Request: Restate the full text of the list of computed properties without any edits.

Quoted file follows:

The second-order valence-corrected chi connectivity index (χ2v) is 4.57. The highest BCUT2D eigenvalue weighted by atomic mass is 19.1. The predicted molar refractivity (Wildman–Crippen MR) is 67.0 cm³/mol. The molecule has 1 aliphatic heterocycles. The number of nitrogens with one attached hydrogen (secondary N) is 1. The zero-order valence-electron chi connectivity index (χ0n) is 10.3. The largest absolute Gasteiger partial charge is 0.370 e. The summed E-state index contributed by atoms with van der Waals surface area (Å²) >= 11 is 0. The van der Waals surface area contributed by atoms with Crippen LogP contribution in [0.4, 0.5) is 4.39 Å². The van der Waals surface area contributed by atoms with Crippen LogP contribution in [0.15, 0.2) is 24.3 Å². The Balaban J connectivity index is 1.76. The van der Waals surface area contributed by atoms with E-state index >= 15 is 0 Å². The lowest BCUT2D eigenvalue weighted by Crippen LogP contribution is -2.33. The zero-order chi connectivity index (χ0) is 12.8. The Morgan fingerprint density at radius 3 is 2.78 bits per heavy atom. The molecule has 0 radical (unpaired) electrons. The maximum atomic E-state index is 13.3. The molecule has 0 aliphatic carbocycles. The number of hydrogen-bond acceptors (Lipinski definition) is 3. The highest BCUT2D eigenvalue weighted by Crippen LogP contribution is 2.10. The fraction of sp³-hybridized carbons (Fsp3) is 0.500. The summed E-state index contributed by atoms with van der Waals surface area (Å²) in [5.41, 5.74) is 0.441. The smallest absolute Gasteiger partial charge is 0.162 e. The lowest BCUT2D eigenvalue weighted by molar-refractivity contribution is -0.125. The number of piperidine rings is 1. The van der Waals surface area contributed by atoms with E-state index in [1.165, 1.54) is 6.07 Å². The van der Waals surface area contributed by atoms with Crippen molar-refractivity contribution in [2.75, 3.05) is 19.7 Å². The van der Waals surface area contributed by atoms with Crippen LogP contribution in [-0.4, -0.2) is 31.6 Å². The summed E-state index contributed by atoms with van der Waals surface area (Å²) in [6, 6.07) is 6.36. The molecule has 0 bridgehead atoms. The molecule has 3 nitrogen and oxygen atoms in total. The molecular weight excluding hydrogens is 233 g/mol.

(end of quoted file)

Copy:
The second-order valence-corrected chi connectivity index (χ2v) is 4.57. The highest BCUT2D eigenvalue weighted by atomic mass is 19.1. The predicted molar refractivity (Wildman–Crippen MR) is 67.0 cm³/mol. The molecule has 1 aliphatic heterocycles. The number of nitrogens with one attached hydrogen (secondary N) is 1. The zero-order valence-electron chi connectivity index (χ0n) is 10.3. The largest absolute Gasteiger partial charge is 0.370 e. The summed E-state index contributed by atoms with van der Waals surface area (Å²) >= 11 is 0. The van der Waals surface area contributed by atoms with Crippen LogP contribution in [0.4, 0.5) is 4.39 Å². The van der Waals surface area contributed by atoms with Crippen LogP contribution in [0.15, 0.2) is 24.3 Å². The Balaban J connectivity index is 1.76. The van der Waals surface area contributed by atoms with E-state index >= 15 is 0 Å². The lowest BCUT2D eigenvalue weighted by Crippen LogP contribution is -2.33. The zero-order chi connectivity index (χ0) is 12.8. The Morgan fingerprint density at radius 3 is 2.78 bits per heavy atom. The molecule has 0 radical (unpaired) electrons. The maximum atomic E-state index is 13.3. The molecule has 0 aliphatic carbocycles. The number of hydrogen-bond acceptors (Lipinski definition) is 3. The highest BCUT2D eigenvalue weighted by Crippen LogP contribution is 2.10. The fraction of sp³-hybridized carbons (Fsp3) is 0.500. The summed E-state index contributed by atoms with van der Waals surface area (Å²) in [5.41, 5.74) is 0.441. The smallest absolute Gasteiger partial charge is 0.162 e. The lowest BCUT2D eigenvalue weighted by molar-refractivity contribution is -0.125. The number of piperidine rings is 1. The van der Waals surface area contributed by atoms with E-state index in [1.165, 1.54) is 6.07 Å². The van der Waals surface area contributed by atoms with Crippen molar-refractivity contribution in [2.75, 3.05) is 19.7 Å². The van der Waals surface area contributed by atoms with Crippen LogP contribution in [-0.4, -0.2) is 31.6 Å². The summed E-state index contributed by atoms with van der Waals surface area (Å²) in [6, 6.07) is 6.36. The molecule has 0 bridgehead atoms. The molecule has 3 nitrogen and oxygen atoms in total. The molecular weight excluding hydrogens is 233 g/mol.